Heating, Ventilation and Air Conditioning
Heating and Air Conditioning
Space heating and air conditioning make up about 25% of a restaurant's energy bill; the largest energy cost next to cooking. foodservice operations use a variety of equipment for heating and cooling building spaces. Energy Star's Energy Star Building Upgrade Manual gives a great overview of the range of options for HVAC equipment. HVAC systems are often oversized, which prevents the system from working at its highest efficiency so it is important to make sure the system is sized correctly and integrated into the whole HVAC system rather than a stand alone system.
Aside for quality, efficient equipment, maintenance and system optimization are the best ways to combat excessive energy use from these systems. It is all too common in the foodservice industry for maintenance on HVAC systems to occur only when the units are not working properly. Regular maintenance of heating and A/C help keep the units running efficiently and effectively year round. Staff can perform simple tasks like changing or cleaning the filters on a monthly basis, cleaning condenser coils and vents, while complete annual or semi-annual inspections should be scheduled with a professional contractor.
Unfortunately, adjusting the thermostat to cut energy costs is not usually an option for most for-profit businesses. Green initiatives must always keep customer satisfaction in mind. However, many restaurants either do not have a programmable thermostat or keep the temperature higher than it needs to be overnight. Programmable thermostats can save considerable amounts on heating and air conditioning costs and are necessary for any business. In the summer, set the thermostat to 78 degrees during open hours, and raise the temperature to 85 degrees when the space is unoccupied. The energy savings can be as much as two percent of air conditioning costs for each degree that you raise the thermostat. In the winter, set the thermostat to 68 degrees during open hours and lower it to 55 degrees during afterhours. Adjusting the thermostat in the winter can save up to five percent on heating costs for every degree lowered.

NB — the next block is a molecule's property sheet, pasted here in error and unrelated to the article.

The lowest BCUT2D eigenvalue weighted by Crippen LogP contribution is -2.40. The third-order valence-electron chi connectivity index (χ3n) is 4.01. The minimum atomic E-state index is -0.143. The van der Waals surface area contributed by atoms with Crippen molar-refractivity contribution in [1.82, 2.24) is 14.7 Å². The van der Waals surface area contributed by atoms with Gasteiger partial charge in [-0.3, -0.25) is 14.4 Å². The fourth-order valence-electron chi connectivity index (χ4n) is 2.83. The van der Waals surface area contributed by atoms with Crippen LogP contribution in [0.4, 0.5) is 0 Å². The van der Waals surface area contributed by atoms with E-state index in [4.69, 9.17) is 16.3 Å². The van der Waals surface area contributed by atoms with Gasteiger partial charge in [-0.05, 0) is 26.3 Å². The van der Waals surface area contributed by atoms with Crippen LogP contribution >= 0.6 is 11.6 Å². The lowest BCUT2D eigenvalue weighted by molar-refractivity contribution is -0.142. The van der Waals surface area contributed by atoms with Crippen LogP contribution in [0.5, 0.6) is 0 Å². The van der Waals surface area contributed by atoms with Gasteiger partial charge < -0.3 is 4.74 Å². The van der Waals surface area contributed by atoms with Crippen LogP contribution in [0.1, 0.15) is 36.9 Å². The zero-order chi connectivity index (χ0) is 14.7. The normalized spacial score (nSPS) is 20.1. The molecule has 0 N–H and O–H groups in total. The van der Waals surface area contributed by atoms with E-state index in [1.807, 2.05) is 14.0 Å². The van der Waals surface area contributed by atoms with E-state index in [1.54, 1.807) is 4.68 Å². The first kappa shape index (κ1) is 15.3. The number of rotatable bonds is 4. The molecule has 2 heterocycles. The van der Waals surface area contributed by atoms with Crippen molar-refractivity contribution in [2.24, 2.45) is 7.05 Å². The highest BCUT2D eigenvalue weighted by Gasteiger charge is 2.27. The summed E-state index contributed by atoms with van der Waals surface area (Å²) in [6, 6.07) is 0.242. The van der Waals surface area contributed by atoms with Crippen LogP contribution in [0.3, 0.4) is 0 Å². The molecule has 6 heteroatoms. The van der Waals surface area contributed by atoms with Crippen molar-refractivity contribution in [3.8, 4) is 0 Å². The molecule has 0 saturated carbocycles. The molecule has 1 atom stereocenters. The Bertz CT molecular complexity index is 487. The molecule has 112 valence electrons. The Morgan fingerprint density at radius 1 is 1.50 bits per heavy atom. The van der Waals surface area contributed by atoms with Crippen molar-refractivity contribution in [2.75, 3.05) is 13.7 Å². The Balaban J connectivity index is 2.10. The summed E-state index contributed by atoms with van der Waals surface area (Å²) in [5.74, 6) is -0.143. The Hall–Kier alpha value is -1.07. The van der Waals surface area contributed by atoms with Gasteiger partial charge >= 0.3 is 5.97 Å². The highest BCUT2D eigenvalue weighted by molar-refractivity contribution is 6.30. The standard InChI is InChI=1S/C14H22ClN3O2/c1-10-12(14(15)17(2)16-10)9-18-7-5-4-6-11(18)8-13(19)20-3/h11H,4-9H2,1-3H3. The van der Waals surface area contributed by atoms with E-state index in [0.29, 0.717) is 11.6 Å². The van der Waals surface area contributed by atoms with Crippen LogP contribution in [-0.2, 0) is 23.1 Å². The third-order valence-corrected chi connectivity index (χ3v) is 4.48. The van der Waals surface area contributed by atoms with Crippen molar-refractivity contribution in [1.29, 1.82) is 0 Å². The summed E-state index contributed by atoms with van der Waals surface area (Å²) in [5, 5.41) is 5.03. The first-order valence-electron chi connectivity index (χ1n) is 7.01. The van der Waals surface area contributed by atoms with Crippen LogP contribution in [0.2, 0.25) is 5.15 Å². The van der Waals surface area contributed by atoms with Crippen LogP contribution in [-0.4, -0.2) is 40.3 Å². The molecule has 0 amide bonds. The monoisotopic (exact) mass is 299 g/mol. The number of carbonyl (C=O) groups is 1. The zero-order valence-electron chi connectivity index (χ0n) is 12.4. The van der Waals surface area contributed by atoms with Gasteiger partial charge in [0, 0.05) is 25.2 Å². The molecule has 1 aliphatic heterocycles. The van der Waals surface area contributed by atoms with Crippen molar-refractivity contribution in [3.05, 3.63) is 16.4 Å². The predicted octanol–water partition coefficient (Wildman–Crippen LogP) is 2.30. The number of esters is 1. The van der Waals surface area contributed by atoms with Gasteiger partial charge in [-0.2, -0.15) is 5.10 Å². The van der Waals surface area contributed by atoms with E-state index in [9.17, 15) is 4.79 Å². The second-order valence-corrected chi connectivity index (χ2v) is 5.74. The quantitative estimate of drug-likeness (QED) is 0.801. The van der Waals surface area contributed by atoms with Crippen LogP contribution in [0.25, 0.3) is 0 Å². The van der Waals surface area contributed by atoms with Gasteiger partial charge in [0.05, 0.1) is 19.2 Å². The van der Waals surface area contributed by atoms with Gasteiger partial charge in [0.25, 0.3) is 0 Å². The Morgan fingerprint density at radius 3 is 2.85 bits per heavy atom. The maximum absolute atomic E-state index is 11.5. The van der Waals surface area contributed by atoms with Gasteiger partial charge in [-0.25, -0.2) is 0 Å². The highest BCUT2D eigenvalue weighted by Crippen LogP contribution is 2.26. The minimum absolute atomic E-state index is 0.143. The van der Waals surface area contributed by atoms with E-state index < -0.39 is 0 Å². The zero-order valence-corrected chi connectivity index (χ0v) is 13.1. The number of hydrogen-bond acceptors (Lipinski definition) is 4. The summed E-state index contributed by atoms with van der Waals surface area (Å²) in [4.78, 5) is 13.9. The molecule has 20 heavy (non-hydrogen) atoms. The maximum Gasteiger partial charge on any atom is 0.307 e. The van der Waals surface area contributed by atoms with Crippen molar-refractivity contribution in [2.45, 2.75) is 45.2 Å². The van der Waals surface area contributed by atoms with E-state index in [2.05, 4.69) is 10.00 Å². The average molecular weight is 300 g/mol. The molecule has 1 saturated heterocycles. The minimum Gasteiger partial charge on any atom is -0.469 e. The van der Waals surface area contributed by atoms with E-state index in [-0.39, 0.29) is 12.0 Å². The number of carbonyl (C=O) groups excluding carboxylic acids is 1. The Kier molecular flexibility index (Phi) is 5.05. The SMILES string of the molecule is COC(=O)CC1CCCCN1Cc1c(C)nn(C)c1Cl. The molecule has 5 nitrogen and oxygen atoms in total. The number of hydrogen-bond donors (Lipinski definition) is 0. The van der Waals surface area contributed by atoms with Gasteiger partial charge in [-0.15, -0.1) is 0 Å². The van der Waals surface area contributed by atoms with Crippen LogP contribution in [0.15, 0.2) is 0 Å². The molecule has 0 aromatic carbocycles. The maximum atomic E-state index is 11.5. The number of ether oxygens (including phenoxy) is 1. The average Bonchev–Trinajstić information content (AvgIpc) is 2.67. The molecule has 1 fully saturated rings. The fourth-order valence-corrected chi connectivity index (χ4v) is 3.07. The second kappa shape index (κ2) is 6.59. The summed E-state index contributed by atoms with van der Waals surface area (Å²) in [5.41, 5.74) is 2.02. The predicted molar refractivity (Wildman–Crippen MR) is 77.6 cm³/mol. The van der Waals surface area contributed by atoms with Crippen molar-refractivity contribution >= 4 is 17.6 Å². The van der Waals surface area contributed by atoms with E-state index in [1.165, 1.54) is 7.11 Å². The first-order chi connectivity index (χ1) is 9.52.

There are many ways to make heating and air conditioning systems more efficient. Insulating and sealing air ducts are simple, do-it-yourself projects that can increase the efficiency of HVAC equipment. In addition, shading rooftop A/C units from the summer sun and making sure the dampers on the economizer is working all help the efficiency of units.
The Energy Efficiency page on this site lists additional energy saving tips HVAC systems.
There are several upgrade options available as well. Energy Star rates light commercial HVAC equipment, which should meet the needs of many restaurants but unlikely many institutional spaces. The Energy Star rated equipment uses between 7-10% less energy than standard efficiency equipment.
The Consortium for Energy Efficiency (CEE) maintains an HVAC database that lists energy efficient residential and light commercial HVAC equipment including geothermal heat pumps, which are the most efficient option in many areas. The CEE lists the HVAC units under tiers to differentiate equipment based on energy performance, with higher tiers indicating a higher level of efficiency. Energy Star has a guide to using the CEE database.
Outside of Energy Star labels, look at the SEER (Seasonal Energy Efficiency Ratio) and EER (Energy Efficiency Ratio) ratings for central air conditioners, HSPF (Heating Seasonal Performance Factor) for heat pumps and AFUE rating for furnaces and boilers.
The SEER rates the cooling efficiency over an entire season, while the EER rates the equipment's operating efficiency at 95-degree temperatures. The higher the number the more efficient the unit is. All central air conditioning units have a SEER and/or EER ratings regardless of size. Energy Star qualified single package central air conditioners have a SEER rating of at least 14, and an EER of at least 11 or a EER of 11.5 for split systems.